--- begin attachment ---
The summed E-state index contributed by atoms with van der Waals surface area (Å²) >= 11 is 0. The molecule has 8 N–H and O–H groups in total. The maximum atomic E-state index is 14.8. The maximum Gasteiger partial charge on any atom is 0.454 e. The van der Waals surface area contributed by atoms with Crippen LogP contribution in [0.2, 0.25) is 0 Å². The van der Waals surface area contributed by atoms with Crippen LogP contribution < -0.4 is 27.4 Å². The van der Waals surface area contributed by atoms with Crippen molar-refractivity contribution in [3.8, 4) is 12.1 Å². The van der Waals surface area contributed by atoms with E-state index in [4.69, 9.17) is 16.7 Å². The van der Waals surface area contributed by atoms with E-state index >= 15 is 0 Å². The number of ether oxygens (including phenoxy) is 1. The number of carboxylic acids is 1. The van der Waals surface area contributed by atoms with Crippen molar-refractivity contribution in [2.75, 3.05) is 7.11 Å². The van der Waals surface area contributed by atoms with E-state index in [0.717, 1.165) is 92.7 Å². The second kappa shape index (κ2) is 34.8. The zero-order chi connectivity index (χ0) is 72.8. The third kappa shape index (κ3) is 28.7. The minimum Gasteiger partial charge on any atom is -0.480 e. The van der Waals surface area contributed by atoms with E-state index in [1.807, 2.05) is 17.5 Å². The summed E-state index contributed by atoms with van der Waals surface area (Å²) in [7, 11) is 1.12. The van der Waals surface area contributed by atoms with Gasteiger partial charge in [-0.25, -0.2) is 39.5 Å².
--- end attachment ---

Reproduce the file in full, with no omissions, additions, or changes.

The summed E-state index contributed by atoms with van der Waals surface area (Å²) >= 11 is 0. The molecule has 8 N–H and O–H groups in total. The maximum atomic E-state index is 14.8. The maximum Gasteiger partial charge on any atom is 0.454 e. The van der Waals surface area contributed by atoms with Crippen LogP contribution in [0.2, 0.25) is 0 Å². The van der Waals surface area contributed by atoms with Crippen LogP contribution < -0.4 is 27.4 Å². The van der Waals surface area contributed by atoms with Crippen molar-refractivity contribution in [3.8, 4) is 12.1 Å². The van der Waals surface area contributed by atoms with E-state index in [4.69, 9.17) is 16.7 Å². The van der Waals surface area contributed by atoms with E-state index >= 15 is 0 Å². The number of ether oxygens (including phenoxy) is 1. The number of carboxylic acids is 1. The van der Waals surface area contributed by atoms with Crippen molar-refractivity contribution in [2.75, 3.05) is 7.11 Å². The van der Waals surface area contributed by atoms with E-state index in [0.717, 1.165) is 92.7 Å². The second kappa shape index (κ2) is 34.8. The zero-order chi connectivity index (χ0) is 72.8. The third kappa shape index (κ3) is 28.7. The minimum Gasteiger partial charge on any atom is -0.480 e. The van der Waals surface area contributed by atoms with E-state index in [1.807, 2.05) is 17.5 Å². The summed E-state index contributed by atoms with van der Waals surface area (Å²) in [7, 11) is 1.12. The van der Waals surface area contributed by atoms with Gasteiger partial charge in [-0.25, -0.2) is 39.5 Å².